This article analyses data selected from declassified, public-access FBI files on American writer Pearl S. Buck compiled before and during the Second World War. The argument establishes a crux between literary production and Cold War ideology, such that the FBI, backed by emerging technologies of surveillance, sought to create near-evidentiary “realities” out of what were merely literary tastes and ideological propensities. I call this powerful, period curtailment of literary interpretive range, in the context of the Second Red Scare, evidentiary realism. As privileged readers who constructed their own canons out of published materials, deemed acceptable or unacceptable, FBI case managers “close-read” literary materials for evidence of political subversion. Where they could not locate direct and actionable evidence of subversion in Buck's literary texts or pronouncements, case managers activated otherwise latent data by providing crucial interpretive links joining disparate signifying chains. Likewise buoyed by the ad hoc submission of data delivered along networks of enthusiastic volunteer informants nationwide, such government-backed interpretive communities, formal and informal, imposed strikingly narrow (statist) regimes of literary preference. At the same time, officials at the FBI enforced modes of censorship—alternating between the selective suppression of pertinent information and its opportune release—when delivering classified, confidential, or otherwise inaccessible information to the public.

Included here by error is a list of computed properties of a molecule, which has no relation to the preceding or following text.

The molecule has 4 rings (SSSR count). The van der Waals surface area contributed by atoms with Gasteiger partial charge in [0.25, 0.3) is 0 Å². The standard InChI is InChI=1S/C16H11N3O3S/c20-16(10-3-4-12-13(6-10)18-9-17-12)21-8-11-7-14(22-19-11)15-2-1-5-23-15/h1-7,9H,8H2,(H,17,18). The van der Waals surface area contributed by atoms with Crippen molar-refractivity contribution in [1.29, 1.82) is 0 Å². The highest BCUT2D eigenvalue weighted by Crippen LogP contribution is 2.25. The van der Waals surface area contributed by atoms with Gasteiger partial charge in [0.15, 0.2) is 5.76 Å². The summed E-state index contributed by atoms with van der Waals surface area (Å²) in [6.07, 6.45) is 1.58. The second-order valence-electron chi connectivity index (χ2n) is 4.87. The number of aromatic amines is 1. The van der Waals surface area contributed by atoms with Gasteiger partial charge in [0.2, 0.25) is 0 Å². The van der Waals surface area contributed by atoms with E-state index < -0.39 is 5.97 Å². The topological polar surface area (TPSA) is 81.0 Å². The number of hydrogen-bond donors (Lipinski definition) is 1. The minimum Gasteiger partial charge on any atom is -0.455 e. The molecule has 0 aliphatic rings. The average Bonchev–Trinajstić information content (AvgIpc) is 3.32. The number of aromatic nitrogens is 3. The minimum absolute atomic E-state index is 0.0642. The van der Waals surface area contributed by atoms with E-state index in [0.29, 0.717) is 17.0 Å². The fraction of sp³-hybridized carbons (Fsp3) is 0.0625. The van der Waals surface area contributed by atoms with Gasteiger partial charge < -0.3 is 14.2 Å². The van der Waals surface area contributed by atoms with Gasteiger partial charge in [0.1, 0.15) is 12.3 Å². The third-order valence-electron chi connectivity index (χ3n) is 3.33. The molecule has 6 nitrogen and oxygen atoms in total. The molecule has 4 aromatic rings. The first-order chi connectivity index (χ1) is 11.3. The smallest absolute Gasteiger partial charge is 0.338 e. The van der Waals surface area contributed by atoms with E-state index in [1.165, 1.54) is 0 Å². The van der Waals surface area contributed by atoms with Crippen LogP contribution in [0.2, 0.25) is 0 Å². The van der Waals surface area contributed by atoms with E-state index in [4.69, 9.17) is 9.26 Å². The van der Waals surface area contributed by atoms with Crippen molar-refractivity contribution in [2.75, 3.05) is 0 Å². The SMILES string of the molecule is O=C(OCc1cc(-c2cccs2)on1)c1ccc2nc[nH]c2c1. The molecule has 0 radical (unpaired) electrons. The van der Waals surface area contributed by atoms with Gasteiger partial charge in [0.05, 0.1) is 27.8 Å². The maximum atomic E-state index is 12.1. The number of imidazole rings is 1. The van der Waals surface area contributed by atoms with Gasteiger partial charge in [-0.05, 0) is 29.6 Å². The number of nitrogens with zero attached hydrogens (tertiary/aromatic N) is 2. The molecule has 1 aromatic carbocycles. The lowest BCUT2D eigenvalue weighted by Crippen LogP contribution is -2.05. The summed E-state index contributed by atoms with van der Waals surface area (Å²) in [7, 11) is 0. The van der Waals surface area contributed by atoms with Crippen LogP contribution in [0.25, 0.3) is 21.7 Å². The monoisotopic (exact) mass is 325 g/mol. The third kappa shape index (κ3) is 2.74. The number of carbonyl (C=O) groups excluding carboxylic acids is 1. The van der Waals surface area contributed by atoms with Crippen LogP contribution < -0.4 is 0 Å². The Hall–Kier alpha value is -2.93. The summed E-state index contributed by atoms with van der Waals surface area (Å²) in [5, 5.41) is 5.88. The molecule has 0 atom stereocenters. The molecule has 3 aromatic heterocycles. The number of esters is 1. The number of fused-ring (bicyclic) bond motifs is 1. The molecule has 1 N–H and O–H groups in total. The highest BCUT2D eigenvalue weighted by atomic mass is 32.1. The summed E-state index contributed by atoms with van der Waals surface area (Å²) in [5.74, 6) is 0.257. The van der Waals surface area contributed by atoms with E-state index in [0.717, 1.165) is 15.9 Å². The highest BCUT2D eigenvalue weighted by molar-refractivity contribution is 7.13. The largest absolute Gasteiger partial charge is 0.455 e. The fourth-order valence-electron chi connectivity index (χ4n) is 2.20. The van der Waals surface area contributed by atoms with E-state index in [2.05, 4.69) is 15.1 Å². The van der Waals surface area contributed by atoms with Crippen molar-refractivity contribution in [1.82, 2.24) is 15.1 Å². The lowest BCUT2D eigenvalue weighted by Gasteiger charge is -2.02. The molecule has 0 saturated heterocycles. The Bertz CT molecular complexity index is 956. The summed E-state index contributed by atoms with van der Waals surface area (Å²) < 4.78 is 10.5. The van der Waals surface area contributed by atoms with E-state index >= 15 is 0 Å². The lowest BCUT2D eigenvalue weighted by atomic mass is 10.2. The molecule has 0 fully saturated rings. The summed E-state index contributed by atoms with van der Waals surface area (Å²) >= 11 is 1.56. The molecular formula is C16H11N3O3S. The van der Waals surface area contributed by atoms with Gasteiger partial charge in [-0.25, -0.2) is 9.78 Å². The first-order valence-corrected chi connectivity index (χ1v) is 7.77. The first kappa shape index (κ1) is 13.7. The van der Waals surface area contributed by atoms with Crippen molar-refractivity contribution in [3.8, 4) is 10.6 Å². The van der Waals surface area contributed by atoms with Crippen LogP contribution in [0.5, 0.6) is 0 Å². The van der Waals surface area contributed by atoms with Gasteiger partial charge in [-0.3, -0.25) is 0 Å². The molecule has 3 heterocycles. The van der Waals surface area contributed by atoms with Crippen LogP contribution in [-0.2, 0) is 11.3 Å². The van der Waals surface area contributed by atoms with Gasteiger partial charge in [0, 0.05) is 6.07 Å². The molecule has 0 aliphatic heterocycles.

|The Space Between: Literature and Culture 1914-1945
|Published - Dec 2017